What is Equine Structural Integration?

Structural Integration is a holistic bodywork modality that focuses on the fascia to balance the body, first developed by Dr. Ida Pauline Rolf (1896-1979).  Fascia is the connective tissue that supports muscles, blood vessels, organs, and nerves. As injuries and general wear and tear occur, the fascia protects the body and masks any weakness by tightening in a way to compensate for the injury or weakness.  The horse’s body then learns this shortened movement pattern that has less range of motion and fluidity. Balancing the body through structural integration removes compensation patterns that develop, and creates better communication through the fascial network that runs through the body.  

Structural integration serves as a way to influence the fascial network in each of us, to allow our bodies to function as naturally and gracefully as they were designed to do.  Balance, freedom of movement, and communication within the body are all wonderful side effects of an integrated structure. 

Why Structural Integration?

So why structural integration?  Why should your horse have a “series”?  While I do employ massage and stretching techniques, the foundation of my bodywork is structural integration.  Structural integration involves a series of sessions to systematically balance and align the body so it can maximize function.  In horses, this series is typically 4-5 sessions.  Throughout this process, we don’t just relax the horse’s muscles and focus on a particular problem area, but reprogram the horse’s entire fascial network and neuromuscular system.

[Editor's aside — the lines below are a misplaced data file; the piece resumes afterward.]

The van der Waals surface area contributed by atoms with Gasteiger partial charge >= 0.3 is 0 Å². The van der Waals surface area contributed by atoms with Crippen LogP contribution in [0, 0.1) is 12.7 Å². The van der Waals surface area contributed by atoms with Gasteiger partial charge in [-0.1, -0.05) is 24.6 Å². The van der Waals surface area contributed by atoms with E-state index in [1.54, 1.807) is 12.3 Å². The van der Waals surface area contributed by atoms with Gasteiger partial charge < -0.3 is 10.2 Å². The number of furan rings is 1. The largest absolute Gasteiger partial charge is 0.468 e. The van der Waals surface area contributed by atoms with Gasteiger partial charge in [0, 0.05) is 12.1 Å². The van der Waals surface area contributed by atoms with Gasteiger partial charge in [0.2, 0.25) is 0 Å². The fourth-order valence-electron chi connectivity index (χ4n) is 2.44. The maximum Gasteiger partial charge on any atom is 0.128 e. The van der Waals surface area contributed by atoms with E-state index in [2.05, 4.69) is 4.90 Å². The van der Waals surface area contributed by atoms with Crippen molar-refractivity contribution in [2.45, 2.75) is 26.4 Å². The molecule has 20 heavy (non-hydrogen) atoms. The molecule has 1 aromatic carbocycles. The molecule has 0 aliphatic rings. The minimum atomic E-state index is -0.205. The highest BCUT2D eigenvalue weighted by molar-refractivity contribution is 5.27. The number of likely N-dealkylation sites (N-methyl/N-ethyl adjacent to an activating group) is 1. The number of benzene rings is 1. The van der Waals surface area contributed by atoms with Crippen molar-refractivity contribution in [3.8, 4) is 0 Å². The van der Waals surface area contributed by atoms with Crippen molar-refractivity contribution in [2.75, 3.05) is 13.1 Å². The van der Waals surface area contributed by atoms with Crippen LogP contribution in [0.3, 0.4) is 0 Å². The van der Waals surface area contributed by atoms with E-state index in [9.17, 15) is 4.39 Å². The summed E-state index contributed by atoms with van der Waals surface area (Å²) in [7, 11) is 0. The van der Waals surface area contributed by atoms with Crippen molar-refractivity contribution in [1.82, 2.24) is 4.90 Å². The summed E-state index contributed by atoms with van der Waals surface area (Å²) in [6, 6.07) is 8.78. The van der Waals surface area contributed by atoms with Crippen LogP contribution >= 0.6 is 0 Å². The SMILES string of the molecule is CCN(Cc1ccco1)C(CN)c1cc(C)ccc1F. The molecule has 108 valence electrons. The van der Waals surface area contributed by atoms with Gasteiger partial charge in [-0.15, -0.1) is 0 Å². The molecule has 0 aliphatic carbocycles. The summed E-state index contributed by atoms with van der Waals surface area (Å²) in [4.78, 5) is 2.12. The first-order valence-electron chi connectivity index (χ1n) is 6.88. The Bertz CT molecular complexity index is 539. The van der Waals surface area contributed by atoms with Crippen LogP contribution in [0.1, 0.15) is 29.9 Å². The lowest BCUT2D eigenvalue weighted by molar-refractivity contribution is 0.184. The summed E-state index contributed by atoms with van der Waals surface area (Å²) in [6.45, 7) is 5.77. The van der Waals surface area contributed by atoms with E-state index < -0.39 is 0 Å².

By releasing the tension in the fascia, we return elasticity back to the horse.  Due to the fascial network being completely connected, when we address tension and compensations in one area, we free up slack, so to speak, in the whole body.  The horse’s nervous system integrates this information, and new movement patterns with greater freedom are programmed.  The effects gained through structural integration are long lasting, often 6-12 months, with only infrequent maintenance sessions as follow-up.   

As prey animals, horses do their best to mask pain and discomfort. It is up to us to interpret their behaviours. While this list is not exhaustive, there are many signs that your horse may benefit from bodywork:

+ Sensitive to groom, saddle or blanket
+ Bucking, balking, stopping at fences
+ Difficulty connecting the hind end
+ Heavier on one rein, trouble bending in one direction
+ Moves with quarters in, or “drops” shoulder in
+ Lead swapping, or difficulty picking up a particular lead
+ Unwillingness to stand still for mounting, tacking
+ “Cold-backed”